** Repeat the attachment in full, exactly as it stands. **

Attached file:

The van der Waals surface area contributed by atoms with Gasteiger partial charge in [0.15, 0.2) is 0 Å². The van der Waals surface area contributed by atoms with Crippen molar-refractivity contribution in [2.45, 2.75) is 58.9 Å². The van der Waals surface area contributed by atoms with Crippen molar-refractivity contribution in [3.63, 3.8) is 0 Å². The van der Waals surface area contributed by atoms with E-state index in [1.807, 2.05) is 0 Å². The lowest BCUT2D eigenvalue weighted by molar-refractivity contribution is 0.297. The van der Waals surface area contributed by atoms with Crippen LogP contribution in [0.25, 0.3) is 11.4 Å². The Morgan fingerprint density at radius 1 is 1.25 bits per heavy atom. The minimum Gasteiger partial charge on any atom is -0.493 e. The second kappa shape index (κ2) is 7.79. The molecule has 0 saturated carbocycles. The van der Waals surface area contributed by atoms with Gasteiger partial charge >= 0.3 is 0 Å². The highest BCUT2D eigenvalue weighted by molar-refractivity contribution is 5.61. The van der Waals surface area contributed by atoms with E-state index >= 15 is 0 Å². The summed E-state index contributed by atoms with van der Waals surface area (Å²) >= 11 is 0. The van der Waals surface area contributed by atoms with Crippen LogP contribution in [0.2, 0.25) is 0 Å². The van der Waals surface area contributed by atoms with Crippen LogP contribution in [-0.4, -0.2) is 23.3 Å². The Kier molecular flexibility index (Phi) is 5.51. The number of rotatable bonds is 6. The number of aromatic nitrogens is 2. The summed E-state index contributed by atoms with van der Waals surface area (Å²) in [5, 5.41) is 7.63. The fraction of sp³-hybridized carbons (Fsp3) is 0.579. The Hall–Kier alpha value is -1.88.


The van der Waals surface area contributed by atoms with Gasteiger partial charge in [0.15, 0.2) is 0 Å². The van der Waals surface area contributed by atoms with Crippen molar-refractivity contribution in [2.45, 2.75) is 58.9 Å². The van der Waals surface area contributed by atoms with Crippen molar-refractivity contribution in [3.63, 3.8) is 0 Å². The van der Waals surface area contributed by atoms with E-state index in [1.807, 2.05) is 0 Å². The lowest BCUT2D eigenvalue weighted by molar-refractivity contribution is 0.297. The van der Waals surface area contributed by atoms with Crippen LogP contribution in [0.25, 0.3) is 11.4 Å². The Morgan fingerprint density at radius 1 is 1.25 bits per heavy atom. The minimum Gasteiger partial charge on any atom is -0.493 e. The second kappa shape index (κ2) is 7.79. The molecule has 0 saturated carbocycles. The van der Waals surface area contributed by atoms with Gasteiger partial charge >= 0.3 is 0 Å². The highest BCUT2D eigenvalue weighted by molar-refractivity contribution is 5.61. The van der Waals surface area contributed by atoms with E-state index >= 15 is 0 Å². The summed E-state index contributed by atoms with van der Waals surface area (Å²) >= 11 is 0. The van der Waals surface area contributed by atoms with Crippen LogP contribution in [0.2, 0.25) is 0 Å². The van der Waals surface area contributed by atoms with Crippen LogP contribution in [-0.4, -0.2) is 23.3 Å². The Kier molecular flexibility index (Phi) is 5.51. The number of rotatable bonds is 6. The number of aromatic nitrogens is 2. The summed E-state index contributed by atoms with van der Waals surface area (Å²) in [5, 5.41) is 7.63. The fraction of sp³-hybridized carbons (Fsp3) is 0.579. The Hall–Kier alpha value is -1.88.